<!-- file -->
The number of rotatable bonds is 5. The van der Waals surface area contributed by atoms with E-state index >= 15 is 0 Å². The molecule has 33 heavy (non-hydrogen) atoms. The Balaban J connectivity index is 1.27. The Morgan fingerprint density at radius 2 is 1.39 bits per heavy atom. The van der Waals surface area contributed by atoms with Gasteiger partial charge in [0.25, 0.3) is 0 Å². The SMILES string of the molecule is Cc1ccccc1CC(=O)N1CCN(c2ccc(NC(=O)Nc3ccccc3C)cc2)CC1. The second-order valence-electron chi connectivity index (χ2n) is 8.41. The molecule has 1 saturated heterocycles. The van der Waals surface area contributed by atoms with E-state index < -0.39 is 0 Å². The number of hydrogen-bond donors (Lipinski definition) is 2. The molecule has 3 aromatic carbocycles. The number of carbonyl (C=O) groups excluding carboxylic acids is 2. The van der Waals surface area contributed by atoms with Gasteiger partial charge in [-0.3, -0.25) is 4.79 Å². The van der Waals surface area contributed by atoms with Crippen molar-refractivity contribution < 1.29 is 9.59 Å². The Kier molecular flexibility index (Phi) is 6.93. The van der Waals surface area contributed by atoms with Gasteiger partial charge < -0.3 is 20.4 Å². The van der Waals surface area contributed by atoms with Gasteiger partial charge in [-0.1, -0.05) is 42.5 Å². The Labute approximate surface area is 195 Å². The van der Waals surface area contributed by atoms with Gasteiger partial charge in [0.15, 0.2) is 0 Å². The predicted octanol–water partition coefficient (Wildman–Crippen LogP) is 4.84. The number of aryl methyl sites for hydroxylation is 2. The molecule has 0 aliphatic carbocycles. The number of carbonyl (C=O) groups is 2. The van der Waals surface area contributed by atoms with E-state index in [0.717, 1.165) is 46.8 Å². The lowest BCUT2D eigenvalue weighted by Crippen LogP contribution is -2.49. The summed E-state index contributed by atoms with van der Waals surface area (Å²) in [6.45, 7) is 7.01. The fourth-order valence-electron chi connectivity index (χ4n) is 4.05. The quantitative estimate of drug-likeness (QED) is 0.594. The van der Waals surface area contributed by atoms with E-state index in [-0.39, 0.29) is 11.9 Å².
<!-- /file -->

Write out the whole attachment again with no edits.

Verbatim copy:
The number of rotatable bonds is 5. The van der Waals surface area contributed by atoms with E-state index >= 15 is 0 Å². The molecule has 33 heavy (non-hydrogen) atoms. The Balaban J connectivity index is 1.27. The Morgan fingerprint density at radius 2 is 1.39 bits per heavy atom. The van der Waals surface area contributed by atoms with Gasteiger partial charge in [0.25, 0.3) is 0 Å². The SMILES string of the molecule is Cc1ccccc1CC(=O)N1CCN(c2ccc(NC(=O)Nc3ccccc3C)cc2)CC1. The second-order valence-electron chi connectivity index (χ2n) is 8.41. The molecule has 1 saturated heterocycles. The van der Waals surface area contributed by atoms with E-state index < -0.39 is 0 Å². The number of hydrogen-bond donors (Lipinski definition) is 2. The molecule has 3 aromatic carbocycles. The number of carbonyl (C=O) groups excluding carboxylic acids is 2. The van der Waals surface area contributed by atoms with Gasteiger partial charge in [-0.3, -0.25) is 4.79 Å². The van der Waals surface area contributed by atoms with Crippen molar-refractivity contribution < 1.29 is 9.59 Å². The Kier molecular flexibility index (Phi) is 6.93. The van der Waals surface area contributed by atoms with Gasteiger partial charge < -0.3 is 20.4 Å². The van der Waals surface area contributed by atoms with Gasteiger partial charge in [-0.1, -0.05) is 42.5 Å². The Labute approximate surface area is 195 Å². The van der Waals surface area contributed by atoms with Gasteiger partial charge in [0.15, 0.2) is 0 Å². The predicted octanol–water partition coefficient (Wildman–Crippen LogP) is 4.84. The number of aryl methyl sites for hydroxylation is 2. The molecule has 0 aliphatic carbocycles. The number of carbonyl (C=O) groups is 2. The van der Waals surface area contributed by atoms with E-state index in [0.717, 1.165) is 46.8 Å². The lowest BCUT2D eigenvalue weighted by Crippen LogP contribution is -2.49. The summed E-state index contributed by atoms with van der Waals surface area (Å²) in [6.45, 7) is 7.01. The fourth-order valence-electron chi connectivity index (χ4n) is 4.05. The quantitative estimate of drug-likeness (QED) is 0.594. The van der Waals surface area contributed by atoms with E-state index in [-0.39, 0.29) is 11.9 Å².